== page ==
Looking at Fed funds implied probabilities, March ticked to 34% from 24% a week ago but most of the move came before the testimony as the market remains enamoured with Trump's tax plan. We may get more details tomorrow when Trump will meet with retail executives to talk about taxes and imports.
It won't take much more than the mention of the words “tax plan” to keep the rally going in the S&P 500. The index initially slid on Yellen but reversed to finish 9 points higher in the fifth consecutive day of gains.
The US dollar gained 50-100 pips across the board on the Yellen headlines but gave back a solid portion later, especially against the commodity currencies. That reflects the waning focus on the Fed and laser-focus on the White House. We will be watching the US Treasury extra closely in the days ahead after Secretary Mnuchin was confirmed yesterday.
The WSJ had a story about a potential Commerce Dept change that would allow US companies to claim unfair subsidies for weak currencies. It's preliminary and would cause trouble at the WTO but at the very least it's strong evidence that Trump will take FX action one way or another.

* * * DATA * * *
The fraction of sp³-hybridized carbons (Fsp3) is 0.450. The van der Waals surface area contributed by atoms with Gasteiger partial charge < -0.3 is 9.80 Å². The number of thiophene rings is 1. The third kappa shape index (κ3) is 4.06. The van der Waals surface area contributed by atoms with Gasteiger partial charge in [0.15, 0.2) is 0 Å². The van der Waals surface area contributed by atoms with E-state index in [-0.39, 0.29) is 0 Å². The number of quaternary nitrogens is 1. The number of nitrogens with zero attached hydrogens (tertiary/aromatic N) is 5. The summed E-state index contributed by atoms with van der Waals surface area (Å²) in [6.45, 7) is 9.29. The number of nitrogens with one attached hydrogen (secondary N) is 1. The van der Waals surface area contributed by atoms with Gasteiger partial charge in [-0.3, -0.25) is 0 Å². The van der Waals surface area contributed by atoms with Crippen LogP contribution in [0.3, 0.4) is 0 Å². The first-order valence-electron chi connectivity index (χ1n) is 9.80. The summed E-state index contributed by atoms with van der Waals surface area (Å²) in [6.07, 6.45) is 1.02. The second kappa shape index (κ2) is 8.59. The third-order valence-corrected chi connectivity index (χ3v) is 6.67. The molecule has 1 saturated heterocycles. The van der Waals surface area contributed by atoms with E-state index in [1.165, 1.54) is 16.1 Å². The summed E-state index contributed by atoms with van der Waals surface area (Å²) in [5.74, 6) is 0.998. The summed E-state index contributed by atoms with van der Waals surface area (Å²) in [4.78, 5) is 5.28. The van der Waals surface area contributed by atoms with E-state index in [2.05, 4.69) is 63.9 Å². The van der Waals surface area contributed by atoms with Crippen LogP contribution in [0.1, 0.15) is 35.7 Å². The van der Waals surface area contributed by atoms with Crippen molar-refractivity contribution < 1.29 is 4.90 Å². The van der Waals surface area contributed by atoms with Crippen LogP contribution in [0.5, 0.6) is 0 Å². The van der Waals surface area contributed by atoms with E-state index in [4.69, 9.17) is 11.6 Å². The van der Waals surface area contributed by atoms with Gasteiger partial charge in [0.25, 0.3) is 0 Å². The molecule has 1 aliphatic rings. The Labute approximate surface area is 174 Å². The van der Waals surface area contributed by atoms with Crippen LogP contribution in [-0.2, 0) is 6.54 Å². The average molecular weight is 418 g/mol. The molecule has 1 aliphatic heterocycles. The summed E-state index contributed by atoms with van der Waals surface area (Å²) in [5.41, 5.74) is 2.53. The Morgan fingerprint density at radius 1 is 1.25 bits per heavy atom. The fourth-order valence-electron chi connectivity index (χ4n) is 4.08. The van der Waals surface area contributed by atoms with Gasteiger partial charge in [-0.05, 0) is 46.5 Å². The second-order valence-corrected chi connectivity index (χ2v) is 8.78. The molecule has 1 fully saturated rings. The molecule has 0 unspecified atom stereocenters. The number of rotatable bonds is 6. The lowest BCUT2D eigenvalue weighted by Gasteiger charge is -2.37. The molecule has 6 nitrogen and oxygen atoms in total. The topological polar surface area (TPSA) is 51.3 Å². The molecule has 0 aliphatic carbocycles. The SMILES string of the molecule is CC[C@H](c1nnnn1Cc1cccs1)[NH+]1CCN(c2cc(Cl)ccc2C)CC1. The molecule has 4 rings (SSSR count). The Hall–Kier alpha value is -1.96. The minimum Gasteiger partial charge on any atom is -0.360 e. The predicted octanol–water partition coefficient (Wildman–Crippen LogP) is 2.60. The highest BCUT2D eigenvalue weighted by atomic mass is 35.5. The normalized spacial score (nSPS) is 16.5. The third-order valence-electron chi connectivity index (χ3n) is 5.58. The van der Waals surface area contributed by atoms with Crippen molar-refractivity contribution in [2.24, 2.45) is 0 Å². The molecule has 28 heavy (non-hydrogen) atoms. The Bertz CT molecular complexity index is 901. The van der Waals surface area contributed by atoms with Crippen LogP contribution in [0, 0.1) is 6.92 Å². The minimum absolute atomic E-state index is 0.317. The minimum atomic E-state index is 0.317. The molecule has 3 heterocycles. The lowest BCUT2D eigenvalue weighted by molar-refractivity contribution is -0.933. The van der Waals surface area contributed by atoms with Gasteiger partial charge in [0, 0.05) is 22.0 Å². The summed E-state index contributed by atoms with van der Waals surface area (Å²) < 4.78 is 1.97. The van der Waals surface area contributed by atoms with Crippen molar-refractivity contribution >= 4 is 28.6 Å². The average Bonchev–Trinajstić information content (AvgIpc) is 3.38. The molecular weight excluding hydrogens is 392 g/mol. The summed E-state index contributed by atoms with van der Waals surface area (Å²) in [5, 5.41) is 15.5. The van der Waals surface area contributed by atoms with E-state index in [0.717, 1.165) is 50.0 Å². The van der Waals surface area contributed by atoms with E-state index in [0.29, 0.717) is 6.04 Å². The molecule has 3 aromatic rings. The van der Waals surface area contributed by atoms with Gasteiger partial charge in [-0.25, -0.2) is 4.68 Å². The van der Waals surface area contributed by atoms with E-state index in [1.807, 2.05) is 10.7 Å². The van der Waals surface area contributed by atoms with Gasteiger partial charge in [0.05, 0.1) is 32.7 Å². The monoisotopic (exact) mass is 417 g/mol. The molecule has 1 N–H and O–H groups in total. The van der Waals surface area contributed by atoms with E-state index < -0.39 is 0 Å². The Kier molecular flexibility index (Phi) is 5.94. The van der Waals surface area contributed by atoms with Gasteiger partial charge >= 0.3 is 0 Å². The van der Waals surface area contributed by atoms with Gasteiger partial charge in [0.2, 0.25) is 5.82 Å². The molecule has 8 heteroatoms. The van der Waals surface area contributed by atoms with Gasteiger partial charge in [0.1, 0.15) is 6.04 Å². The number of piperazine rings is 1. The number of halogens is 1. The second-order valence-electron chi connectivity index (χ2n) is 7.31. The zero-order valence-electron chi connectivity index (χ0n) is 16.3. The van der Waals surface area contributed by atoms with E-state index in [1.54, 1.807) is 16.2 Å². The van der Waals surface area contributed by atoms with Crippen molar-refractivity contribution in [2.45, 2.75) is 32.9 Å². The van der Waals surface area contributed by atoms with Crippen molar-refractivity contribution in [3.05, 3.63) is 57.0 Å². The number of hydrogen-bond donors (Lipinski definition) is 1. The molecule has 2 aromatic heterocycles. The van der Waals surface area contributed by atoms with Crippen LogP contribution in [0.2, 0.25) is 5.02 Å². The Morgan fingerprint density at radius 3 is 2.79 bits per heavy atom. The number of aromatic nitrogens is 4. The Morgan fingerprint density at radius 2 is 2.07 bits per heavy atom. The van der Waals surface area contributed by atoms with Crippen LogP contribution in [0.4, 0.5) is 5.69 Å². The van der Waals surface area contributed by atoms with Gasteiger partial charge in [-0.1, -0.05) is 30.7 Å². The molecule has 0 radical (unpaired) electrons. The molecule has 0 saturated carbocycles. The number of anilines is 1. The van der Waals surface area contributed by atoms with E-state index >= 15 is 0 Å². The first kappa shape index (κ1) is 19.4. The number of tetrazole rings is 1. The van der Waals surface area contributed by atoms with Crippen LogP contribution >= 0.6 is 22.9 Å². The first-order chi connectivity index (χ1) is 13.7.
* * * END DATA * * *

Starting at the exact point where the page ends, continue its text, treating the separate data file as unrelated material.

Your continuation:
The Asia-Pacific calendar is light in the session ahead. The lone indicator to watch is the Aussie January report on new vehicle sales. The prior reading was +0.2% y/y. Tough to see that one moving the market.
|Fed Chair Yellen Testifies|
|Feb 15 15:00|
|FOMC's Harker Speaks|
|Feb 15 17:45|
The first meeting between Trump and Trudeau clarified the US President's position on the northern border. The pound was the top performer while the euro lagged. Chinese CPI and a speech from Kuroda are due up next. The Premium short EURUSD was closed with a 130-pip gain, leaving 2 USD trades and 5 others trades in progress ahead of Yellen's testimony.